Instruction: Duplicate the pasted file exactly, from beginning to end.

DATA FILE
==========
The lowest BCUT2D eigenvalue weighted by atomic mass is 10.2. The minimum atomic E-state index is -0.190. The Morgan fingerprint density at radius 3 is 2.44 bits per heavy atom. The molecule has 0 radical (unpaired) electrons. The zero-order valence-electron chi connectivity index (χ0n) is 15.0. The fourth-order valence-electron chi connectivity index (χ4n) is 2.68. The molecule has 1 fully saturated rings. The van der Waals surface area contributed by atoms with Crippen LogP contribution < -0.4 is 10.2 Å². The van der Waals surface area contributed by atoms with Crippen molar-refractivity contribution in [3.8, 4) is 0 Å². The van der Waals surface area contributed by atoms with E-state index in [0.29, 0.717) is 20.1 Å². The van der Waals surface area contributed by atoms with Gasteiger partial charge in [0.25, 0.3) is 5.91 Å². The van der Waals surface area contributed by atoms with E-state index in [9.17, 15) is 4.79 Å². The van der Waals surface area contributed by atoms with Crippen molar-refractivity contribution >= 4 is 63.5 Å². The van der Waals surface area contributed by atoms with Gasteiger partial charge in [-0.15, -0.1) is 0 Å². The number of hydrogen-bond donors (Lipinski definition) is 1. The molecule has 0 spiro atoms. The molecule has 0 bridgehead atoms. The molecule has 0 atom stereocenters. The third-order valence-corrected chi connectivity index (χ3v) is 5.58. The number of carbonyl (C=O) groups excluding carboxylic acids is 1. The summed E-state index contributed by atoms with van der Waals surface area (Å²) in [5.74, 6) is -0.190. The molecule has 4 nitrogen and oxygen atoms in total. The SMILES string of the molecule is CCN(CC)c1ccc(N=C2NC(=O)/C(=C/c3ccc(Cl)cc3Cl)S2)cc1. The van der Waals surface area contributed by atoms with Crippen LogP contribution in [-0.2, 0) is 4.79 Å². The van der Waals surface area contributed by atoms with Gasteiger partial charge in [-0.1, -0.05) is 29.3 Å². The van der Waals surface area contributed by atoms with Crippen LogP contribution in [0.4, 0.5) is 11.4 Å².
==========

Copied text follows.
The lowest BCUT2D eigenvalue weighted by atomic mass is 10.2. The minimum atomic E-state index is -0.190. The Morgan fingerprint density at radius 3 is 2.44 bits per heavy atom. The molecule has 0 radical (unpaired) electrons. The zero-order valence-electron chi connectivity index (χ0n) is 15.0. The fourth-order valence-electron chi connectivity index (χ4n) is 2.68. The molecule has 1 fully saturated rings. The van der Waals surface area contributed by atoms with Crippen LogP contribution < -0.4 is 10.2 Å². The van der Waals surface area contributed by atoms with Crippen molar-refractivity contribution in [3.8, 4) is 0 Å². The van der Waals surface area contributed by atoms with E-state index in [0.29, 0.717) is 20.1 Å². The van der Waals surface area contributed by atoms with Gasteiger partial charge in [0.25, 0.3) is 5.91 Å². The van der Waals surface area contributed by atoms with E-state index in [9.17, 15) is 4.79 Å². The van der Waals surface area contributed by atoms with Crippen molar-refractivity contribution >= 4 is 63.5 Å². The van der Waals surface area contributed by atoms with Gasteiger partial charge in [-0.15, -0.1) is 0 Å². The number of hydrogen-bond donors (Lipinski definition) is 1. The molecule has 0 spiro atoms. The molecule has 0 bridgehead atoms. The molecule has 0 atom stereocenters. The third-order valence-corrected chi connectivity index (χ3v) is 5.58. The number of carbonyl (C=O) groups excluding carboxylic acids is 1. The summed E-state index contributed by atoms with van der Waals surface area (Å²) in [5.74, 6) is -0.190. The molecule has 4 nitrogen and oxygen atoms in total. The SMILES string of the molecule is CCN(CC)c1ccc(N=C2NC(=O)/C(=C/c3ccc(Cl)cc3Cl)S2)cc1. The van der Waals surface area contributed by atoms with Crippen LogP contribution in [-0.2, 0) is 4.79 Å². The van der Waals surface area contributed by atoms with Gasteiger partial charge in [-0.1, -0.05) is 29.3 Å². The van der Waals surface area contributed by atoms with Crippen LogP contribution in [0.4, 0.5) is 11.4 Å².